A number of “cringeworthy” Instagram influencers are being criticised for the misuse of the #PrayforSriLanka hashtag.
The hashtag has been used more than 31,000 times on Instagram in the wake of Easter Sunday’s bombings which killed 310 people.
It’s being used to share photographs and messages of support following the tragedy.
But many influencers have been accused of misusing the hashtag and taking advantage of it trending.
Sarah Schupfer, from Germany, has 55,000 followers and used the hashtag with a picture of herself walking on a Sri Lankan beach. However, she’s since removed it.
An Austrian couple who use the handle fabi.jojo, and have more than 21,500 followers, used the tag with a picture of themselves leaning in for a kiss.
Model and singer SpasovMaks shared a selfie with the hashtag after arriving in Sri Lanka.
Influencer Mekilaya, a plus-size model, used the tag in a selfie along with #bodypositive and #plussizelovers. She’s also chosen to remove the tag.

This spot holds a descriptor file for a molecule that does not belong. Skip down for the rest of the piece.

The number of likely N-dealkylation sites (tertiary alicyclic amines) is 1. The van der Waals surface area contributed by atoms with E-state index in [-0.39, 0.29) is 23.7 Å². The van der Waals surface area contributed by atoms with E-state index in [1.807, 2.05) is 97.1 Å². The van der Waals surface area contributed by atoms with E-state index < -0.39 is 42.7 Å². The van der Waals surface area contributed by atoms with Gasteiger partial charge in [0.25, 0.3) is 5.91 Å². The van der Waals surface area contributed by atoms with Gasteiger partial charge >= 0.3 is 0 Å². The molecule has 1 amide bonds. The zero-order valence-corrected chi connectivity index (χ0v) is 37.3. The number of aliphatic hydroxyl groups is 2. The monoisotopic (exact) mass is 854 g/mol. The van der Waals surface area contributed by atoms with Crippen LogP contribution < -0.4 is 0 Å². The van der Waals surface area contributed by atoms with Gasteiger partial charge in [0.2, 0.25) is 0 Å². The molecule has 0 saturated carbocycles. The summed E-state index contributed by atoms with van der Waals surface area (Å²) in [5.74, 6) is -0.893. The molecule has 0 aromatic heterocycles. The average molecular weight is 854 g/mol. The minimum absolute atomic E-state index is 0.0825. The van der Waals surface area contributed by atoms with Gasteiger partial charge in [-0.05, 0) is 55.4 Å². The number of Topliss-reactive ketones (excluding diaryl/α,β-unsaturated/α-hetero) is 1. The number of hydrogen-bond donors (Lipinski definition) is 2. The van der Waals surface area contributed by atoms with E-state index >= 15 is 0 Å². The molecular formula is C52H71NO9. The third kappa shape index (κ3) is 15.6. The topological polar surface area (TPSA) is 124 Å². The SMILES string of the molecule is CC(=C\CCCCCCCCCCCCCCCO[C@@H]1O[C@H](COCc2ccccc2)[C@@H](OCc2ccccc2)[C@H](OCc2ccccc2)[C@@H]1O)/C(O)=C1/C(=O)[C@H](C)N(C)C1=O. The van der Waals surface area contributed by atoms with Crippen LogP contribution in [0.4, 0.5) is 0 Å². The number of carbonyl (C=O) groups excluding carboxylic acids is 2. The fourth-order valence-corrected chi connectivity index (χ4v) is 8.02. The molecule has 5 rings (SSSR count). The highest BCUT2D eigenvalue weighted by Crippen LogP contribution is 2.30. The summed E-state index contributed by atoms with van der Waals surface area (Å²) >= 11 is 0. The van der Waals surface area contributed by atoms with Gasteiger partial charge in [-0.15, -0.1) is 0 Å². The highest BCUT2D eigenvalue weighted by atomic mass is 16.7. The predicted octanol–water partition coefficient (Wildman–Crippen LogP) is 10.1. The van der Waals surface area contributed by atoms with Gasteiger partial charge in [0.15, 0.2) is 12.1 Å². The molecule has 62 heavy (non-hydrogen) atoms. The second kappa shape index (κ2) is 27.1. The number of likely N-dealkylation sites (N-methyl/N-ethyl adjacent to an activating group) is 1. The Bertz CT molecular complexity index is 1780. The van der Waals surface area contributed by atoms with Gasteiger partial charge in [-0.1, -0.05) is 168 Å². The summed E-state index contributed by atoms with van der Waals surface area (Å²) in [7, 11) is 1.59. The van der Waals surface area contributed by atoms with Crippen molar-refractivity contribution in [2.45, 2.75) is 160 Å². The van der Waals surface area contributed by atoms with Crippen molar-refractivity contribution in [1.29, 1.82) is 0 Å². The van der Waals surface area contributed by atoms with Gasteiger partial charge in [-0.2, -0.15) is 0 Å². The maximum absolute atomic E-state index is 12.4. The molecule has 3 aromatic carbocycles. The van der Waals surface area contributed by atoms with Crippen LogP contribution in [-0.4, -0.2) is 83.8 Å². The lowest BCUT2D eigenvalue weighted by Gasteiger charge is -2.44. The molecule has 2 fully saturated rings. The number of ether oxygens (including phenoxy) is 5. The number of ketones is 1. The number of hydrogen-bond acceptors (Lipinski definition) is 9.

Others used the hashtag to show off travel photos.
Social media expert Ryan Shelley, from Pepper IT, told Yahoo News Australia he found it “cringeworthy”.
“It really shows the shallowness of some people who are capitalising off such a tragic event,” Mr Shelley said.
“No paid social media influencer should be dipping their toes into this. It’s unacceptable.”
Other people seemed to agree with Mr Shelley’s thoughts.
Twitter user wheelwordsmith shared a number of examples adding, “got to make sure you’re trending”.
“Absolute joke,” one man tweeted.
“Hurts to see and thanks for highlighting these parasites.”
Another man added the pictures were “so gross”.
“These people are the worst,” another man tweeted.
Mr Shelley added “taking advantage of trending hashtags is a strategy” many use and in some cases it can be valid.
“If you’re going to the grand final or something and want to show off your outfit that can be an effective way of doing it,” he said.
“But using a hashtag for a tragedy is just poor form.”
Do you have a story tip? Email: firstname.lastname@example.org.